Brandon Locher is a New York-based visual artist and musician with a prolific output in both areas. His “Mazes to the Motherlode” portfolio contains 50 pieces of art created over the past few years. These ink and graphite labyrinths differ in approach and convolution, yet all are alluring in their intricacies.
Illustrator Zoe Keller‘s absorbing, hyperdetailed odes to the natural world are rendered in graphite and ink. The Portland-based artist uses landscapes, field guides, and her own memories to source the varied flora and fauna that appear in her works. The artist says that she blends “hints of narrative” into her natural explorations.
In a new collection of paintings and drawings, Kevin Cyr pays tribute to the working class via worn vehicles spotted and documented around New York City. “Labor Day” at Jonathan Levine Projects in New Jersey progresses the artist’s love affair with the concept of what vehicles say about the people who drive them. Cyr first appeared in the pages of this magazine in Hi-Fructose Vol. 10, and he’s part of the “Turn the Page: The First 10 Years of Hi-Fructose” exhibit, currently at Crocker Art Museum.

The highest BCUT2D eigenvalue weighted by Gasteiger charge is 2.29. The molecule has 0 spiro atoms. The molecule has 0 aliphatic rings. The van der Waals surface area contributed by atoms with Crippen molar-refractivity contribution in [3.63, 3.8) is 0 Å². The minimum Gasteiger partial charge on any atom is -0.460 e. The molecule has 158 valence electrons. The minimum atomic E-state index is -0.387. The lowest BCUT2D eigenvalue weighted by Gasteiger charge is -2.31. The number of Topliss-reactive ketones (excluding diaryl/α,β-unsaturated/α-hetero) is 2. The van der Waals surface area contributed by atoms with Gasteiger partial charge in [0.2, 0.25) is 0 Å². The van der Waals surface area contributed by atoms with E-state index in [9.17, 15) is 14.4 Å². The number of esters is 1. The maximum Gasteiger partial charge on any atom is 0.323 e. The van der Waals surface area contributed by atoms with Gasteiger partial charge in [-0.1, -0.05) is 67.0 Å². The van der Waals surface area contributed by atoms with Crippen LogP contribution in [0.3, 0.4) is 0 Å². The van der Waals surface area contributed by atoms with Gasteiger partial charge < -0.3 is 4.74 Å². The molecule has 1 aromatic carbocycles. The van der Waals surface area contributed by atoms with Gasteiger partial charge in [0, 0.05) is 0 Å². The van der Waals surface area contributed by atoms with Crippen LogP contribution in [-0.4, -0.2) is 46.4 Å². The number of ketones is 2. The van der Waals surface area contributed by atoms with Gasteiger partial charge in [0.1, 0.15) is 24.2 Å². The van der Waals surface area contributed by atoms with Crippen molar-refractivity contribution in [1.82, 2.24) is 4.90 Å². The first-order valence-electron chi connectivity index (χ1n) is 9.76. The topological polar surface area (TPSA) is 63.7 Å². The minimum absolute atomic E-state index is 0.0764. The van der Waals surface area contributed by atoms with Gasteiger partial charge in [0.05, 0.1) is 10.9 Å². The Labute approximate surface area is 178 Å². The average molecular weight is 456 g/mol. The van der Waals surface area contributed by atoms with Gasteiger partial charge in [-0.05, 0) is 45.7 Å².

Jess Johnson’s drawings and mixed-media works are meticulous in design, yet wild and otherworldly in content. Throughout her work, the New Zealand-born artist implements text to help provide more information and riddles about these strange worlds. Her new show at New York’s Jack Hanley Gallery, “Everything not saved will be lost,” collects these works, plus large-scale and absorbing installations.
Spanish artist Liqen somehow moves between the paper and the public wall without compromising his intricate, absorbing linework. His wild creations often carry surreal sensibilities and a hidden treasure in every corner. The artist’s work tends to be influenced by an early passion in nature, and in specific, the diversity of species and sights it provides.
Scott M. Fischer is widely known for his illustrative works, whether it’s comic book covers, kids’ books, concept design, or game art. Yet his fine art practice, free from the confines of depicting set characters or situations, offers a different look at the artist. His hyperdetailed, dreamlike works recall both classical influences and a contemporary edge, while blending digital and traditional tools.